Hundreds of baby turtles saved from Jersey Shore storm drains

Hundreds of diamondback terrapin hatchlings that spent the winter hiding from the cold in subterranean nests only to end up stuck in storm drains along the Jersey Shore are now in the good hands of wildlife experts.

Volunteers rescued 826 tiny turtles from drains in Margate, Ventnor, and Ocean City and turned them over to Stockton University's Head Start program, according to a Facebook post.

"Eggs laid later in the year hatch out underground and spend the winter in the nest chamber surviving off their yolk sac," John Rokita, the assistant supervisor of Academic Lab Services, said in a university news post. Then when spring weather wakes up the terrapins, they emerge from their nests and face a dangerous journey across roads in search of coastal marshes and bays.

The university said two volunteers, Marlene Galdi and Joanne Freas, regularly look for terrapins crossing the street in Ocean City in Cape May County to help them get over the curb. But the hatchlings are also small enough to slip through the grates of storm drains.

"As we passed the storm drains, we noticed that there was activity in them," Galdi said. "When we looked closer, we saw that there were baby terrapins swimming in the storm drains."

Galdi and Freas then attached a telescopic aquarium net to a bamboo pole and were able to scoop the turtles out of the drains.

Water from those storm drains does eventually flow into the bay but the drains aren't a safe place for the turtles, according to the university.

"A good percentage of the terrapins that do come from storm drains have eye infections," Rokita said. "They haven't been in the cleanest water because everything runs into the storm drains.

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Another volunteer, Evelyn Kidd, an alum of the university, has been rescuing turtles for several years, Stockton said. She and some kids in her neighborhood rescued stranded hatchlings from drains in Margate and Ventnor in Atlantic County.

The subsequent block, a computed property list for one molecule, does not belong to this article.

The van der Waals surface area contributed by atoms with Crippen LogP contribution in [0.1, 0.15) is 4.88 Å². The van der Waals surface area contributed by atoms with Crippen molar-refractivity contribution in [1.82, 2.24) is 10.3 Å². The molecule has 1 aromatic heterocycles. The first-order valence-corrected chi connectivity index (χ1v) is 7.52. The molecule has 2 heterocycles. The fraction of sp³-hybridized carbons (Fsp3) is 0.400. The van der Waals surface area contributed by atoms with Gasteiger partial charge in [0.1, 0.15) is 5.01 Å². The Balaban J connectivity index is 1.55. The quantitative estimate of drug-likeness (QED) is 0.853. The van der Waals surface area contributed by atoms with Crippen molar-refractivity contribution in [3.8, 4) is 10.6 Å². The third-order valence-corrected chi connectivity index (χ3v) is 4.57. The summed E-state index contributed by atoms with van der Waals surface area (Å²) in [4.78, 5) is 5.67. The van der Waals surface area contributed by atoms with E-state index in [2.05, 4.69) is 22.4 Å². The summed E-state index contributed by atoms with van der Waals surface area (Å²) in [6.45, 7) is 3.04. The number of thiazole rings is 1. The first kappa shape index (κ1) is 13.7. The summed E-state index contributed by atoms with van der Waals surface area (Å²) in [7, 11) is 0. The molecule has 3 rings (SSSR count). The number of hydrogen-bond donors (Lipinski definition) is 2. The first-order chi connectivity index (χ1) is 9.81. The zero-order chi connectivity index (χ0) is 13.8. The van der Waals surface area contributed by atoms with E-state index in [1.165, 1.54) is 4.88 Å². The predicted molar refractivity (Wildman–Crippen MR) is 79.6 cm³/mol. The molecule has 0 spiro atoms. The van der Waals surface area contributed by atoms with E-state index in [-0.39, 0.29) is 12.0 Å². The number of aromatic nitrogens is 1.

"Hatchlings spend about a year at Stockton under optimum growing conditions to give them a head start prior to being released back into the wild," Stockton wrote in the post. "A head-started terrapin is 2-3 times larger than a wild terrapin of the same age."

Stockton University's vivarium is fully booked for the season so if you find any terrapins, please don't bring them there. Instead, here are Rokita's tips:

  • Place the turtle in a shallow container of room-temperature water up to the top of its shell. Put a flat rock or half of a clamshell in the container so the turtle can climb out of the water if it needs to.
  • Set the container somewhere protected so that the turtle doesn't become a snack for a bird.
  • If the hatchling appears healthy and uninjured, you can release it at dusk into either a tidal creek or a bay area, preferably with good hiding spots.

You should also report any sightings of diamondback terrapins to the Conserve Wildlife Foundation of New Jersey, which will use the information to help protect the species.

Diamondback terrapins live in brackish water (a mix of saltwater and freshwater) and salt marshes all along the Atlantic coast from Massachusetts to Florida and along the Gulf coast, according to the U.S. Fish and Wildlife Service. They eat mostly clams, snails, and mussels but also may eat fish, worms, insects, and crabs.

This article was produced from New York City with The Associated Press.